Jump to content

  • Log in with Facebook Log in with Twitter Log in with Windows Live Log In with Google      Sign In   
  • Create Account

Submit your paper to J Biol Methods today!
Photo
- - - - -

Mycoplasma contamination


  • Please log in to reply
6 replies to this topic

#1 anemone

anemone

    member

  • Active Members
  • Pip
  • 5 posts
0
Neutral

Posted 10 June 2009 - 12:56 AM

What is the best way of testing eucaryotic cell lines for Mycoplasma contamination and what is the optimal frequency of testing?

#2 jakatta70

jakatta70

    Enthusiast

  • Active Members
  • PipPipPipPipPip
  • 40 posts
0
Neutral

Posted 10 June 2009 - 01:08 AM

Our lab usually takes some of the cell media (1ml), centrifuges it down > take some of the supernatant and some from the bottom of the tube > run a PCR using Mycoplasma specific primers. I would say you should ideally check the media for contamination once a month. You could check more times but if you aren't experiencing problems culturing your cell lines then it might be unnecessary.

#3 rhombus

rhombus

    Rhombus/Uncle Rhombus

  • Active Members
  • PipPipPipPipPipPipPipPipPipPip
  • 216 posts
20
Excellent

Posted 10 June 2009 - 03:08 AM

Our lab usually takes some of the cell media (1ml), centrifuges it down > take some of the supernatant and some from the bottom of the tube > run a PCR using Mycoplasma specific primers. I would say you should ideally check the media for contamination once a month. You could check more times but if you aren't experiencing problems culturing your cell lines then it might be unnecessary.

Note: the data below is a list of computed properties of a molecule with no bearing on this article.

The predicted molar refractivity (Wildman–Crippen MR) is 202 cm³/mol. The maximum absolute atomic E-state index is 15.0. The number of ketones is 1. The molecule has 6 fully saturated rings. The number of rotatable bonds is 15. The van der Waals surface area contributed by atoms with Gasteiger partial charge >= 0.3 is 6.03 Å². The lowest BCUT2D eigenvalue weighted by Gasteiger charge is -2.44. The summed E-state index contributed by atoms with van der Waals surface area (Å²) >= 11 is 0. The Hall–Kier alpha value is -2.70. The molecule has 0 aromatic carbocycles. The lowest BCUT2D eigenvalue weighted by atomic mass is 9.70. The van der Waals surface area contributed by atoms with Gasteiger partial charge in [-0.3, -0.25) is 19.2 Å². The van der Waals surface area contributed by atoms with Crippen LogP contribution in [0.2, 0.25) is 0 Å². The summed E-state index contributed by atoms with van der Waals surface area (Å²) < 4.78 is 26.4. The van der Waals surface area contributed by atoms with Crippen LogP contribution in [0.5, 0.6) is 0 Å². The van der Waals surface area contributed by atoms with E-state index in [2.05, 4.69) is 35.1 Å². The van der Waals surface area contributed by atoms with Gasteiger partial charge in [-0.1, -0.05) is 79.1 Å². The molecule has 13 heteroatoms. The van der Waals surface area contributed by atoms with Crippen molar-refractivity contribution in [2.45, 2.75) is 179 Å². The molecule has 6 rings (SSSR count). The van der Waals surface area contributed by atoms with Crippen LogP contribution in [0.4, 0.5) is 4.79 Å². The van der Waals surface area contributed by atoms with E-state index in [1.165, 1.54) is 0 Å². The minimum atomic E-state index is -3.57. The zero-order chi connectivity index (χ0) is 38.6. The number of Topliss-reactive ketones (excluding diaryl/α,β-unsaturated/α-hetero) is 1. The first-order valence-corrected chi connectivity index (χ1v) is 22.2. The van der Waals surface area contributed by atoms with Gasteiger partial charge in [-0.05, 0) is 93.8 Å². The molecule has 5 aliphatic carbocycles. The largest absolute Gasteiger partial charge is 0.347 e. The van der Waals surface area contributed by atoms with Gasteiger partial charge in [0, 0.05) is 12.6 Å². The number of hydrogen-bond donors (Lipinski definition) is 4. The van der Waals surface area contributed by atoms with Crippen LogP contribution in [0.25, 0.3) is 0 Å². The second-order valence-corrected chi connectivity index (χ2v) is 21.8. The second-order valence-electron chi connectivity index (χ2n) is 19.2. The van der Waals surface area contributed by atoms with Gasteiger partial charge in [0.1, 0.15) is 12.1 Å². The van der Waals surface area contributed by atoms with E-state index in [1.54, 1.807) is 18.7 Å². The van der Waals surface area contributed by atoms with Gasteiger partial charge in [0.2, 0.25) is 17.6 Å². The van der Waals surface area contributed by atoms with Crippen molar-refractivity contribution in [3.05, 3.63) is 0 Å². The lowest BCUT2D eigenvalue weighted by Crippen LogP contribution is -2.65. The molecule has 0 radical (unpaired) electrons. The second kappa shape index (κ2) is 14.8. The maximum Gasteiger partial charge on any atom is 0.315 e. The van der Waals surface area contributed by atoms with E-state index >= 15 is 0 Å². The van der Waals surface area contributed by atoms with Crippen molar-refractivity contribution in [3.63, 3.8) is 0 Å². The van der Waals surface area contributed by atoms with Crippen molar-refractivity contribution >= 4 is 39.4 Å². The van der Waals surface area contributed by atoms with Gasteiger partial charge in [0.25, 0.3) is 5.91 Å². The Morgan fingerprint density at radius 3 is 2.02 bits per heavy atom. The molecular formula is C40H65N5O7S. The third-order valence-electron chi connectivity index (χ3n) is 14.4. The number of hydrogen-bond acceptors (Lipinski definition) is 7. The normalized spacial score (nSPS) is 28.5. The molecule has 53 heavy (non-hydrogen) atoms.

No no no no no no

The ATCC no longer use PCR as a method for mycoplasma detection...it is too unreliable....and these are the largest suppliers of cell lines in the world...experts

You cannot check the "media" for mycoplasma contamination ...it is an invisible enemy.

You must regularly check cell lines...you can have heavy contamination...without affecting growth or morphology....it will however affect lots of other cellular events.


GOLD STANDARD is Agar growth test in combination with Hoescht staining

All drug solutions/vaccines etc are tested this way....NOT PCR

Kindest regards

Uncle Rhombus

#4 anemone

anemone

    member

  • Active Members
  • Pip
  • 5 posts
0
Neutral

Posted 10 June 2009 - 06:23 AM

Ive found couple of kits available which detect mycoplasma in culture supernatant, however, not based on PCR reaction. What about theese?

#5 Dominic

Dominic

    Enthusiast

  • Active Members
  • PipPipPipPipPip
  • 47 posts
2
Neutral

Posted 11 June 2009 - 03:11 AM

ahh - some things never change

d

#6 rhombus

rhombus

    Rhombus/Uncle Rhombus

  • Active Members
  • PipPipPipPipPipPipPipPipPipPip
  • 216 posts
20
Excellent

Posted 12 June 2009 - 07:44 AM

ahh - some things never change

d



Dom YOUR BACK,

thought we had lost you. Sorry for being repetitive but the same old rubbish comes onto this forum.......it's getting boring.

My question is: "Is there no proper training going on in labs anymore" ?

Kindest regards

Unlce Rhombus

#7 Richard.21

Richard.21

    Enthusiast

  • Active Members
  • PipPipPipPipPip
  • 38 posts
0
Neutral

Posted 17 June 2009 - 07:01 AM

ahh - some things never change

d



Dom YOUR BACK,

thought we had lost you. Sorry for being repetitive but the same old rubbish comes onto this forum.......it's getting boring.

My question is: "Is there no proper training going on in labs anymore" ?

Kindest regards

Unlce Rhombus


Rhombus is right....

I had mycoplasma contamination last year, ran PCR and always negative. i turned to this forum and they advice me to use kits for mycoplasma detection..... they worked fine. you can use staining for mycoplasma and try to isolate in agar growth with serum and thalium acetate (BD - Agar A7). if so, mycoplasma colonies are very nice to see......

Regards

Reis, V.P.




Home - About - Terms of Service - Privacy - Contact Us

©1999-2013 Protocol Online, All rights reserved.